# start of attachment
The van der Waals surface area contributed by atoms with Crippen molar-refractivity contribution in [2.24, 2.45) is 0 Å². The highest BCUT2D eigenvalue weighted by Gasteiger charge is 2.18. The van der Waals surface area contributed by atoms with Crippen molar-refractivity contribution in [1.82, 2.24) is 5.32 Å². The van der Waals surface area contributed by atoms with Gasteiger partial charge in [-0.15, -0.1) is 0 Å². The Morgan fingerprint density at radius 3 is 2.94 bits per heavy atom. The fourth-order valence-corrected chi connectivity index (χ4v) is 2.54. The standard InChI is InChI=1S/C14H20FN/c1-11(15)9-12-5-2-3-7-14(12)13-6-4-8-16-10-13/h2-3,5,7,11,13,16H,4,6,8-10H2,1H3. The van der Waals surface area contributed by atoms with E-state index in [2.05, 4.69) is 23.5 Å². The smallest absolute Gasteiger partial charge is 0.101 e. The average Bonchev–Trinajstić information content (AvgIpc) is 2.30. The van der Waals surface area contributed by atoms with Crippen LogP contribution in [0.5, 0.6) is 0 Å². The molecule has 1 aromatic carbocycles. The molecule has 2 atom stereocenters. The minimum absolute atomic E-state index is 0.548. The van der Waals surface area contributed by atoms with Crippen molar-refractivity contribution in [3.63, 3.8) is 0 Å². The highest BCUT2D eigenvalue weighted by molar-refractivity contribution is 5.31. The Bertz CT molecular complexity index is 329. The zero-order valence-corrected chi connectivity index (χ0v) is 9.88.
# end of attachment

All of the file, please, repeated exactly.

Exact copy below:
The van der Waals surface area contributed by atoms with Crippen molar-refractivity contribution in [2.24, 2.45) is 0 Å². The highest BCUT2D eigenvalue weighted by Gasteiger charge is 2.18. The van der Waals surface area contributed by atoms with Crippen molar-refractivity contribution in [1.82, 2.24) is 5.32 Å². The van der Waals surface area contributed by atoms with Gasteiger partial charge in [-0.15, -0.1) is 0 Å². The Morgan fingerprint density at radius 3 is 2.94 bits per heavy atom. The fourth-order valence-corrected chi connectivity index (χ4v) is 2.54. The standard InChI is InChI=1S/C14H20FN/c1-11(15)9-12-5-2-3-7-14(12)13-6-4-8-16-10-13/h2-3,5,7,11,13,16H,4,6,8-10H2,1H3. The van der Waals surface area contributed by atoms with E-state index in [2.05, 4.69) is 23.5 Å². The smallest absolute Gasteiger partial charge is 0.101 e. The average Bonchev–Trinajstić information content (AvgIpc) is 2.30. The van der Waals surface area contributed by atoms with Crippen LogP contribution in [0.5, 0.6) is 0 Å². The molecule has 1 aromatic carbocycles. The molecule has 2 atom stereocenters. The minimum absolute atomic E-state index is 0.548. The van der Waals surface area contributed by atoms with Crippen molar-refractivity contribution in [3.63, 3.8) is 0 Å². The highest BCUT2D eigenvalue weighted by molar-refractivity contribution is 5.31. The Bertz CT molecular complexity index is 329. The zero-order valence-corrected chi connectivity index (χ0v) is 9.88.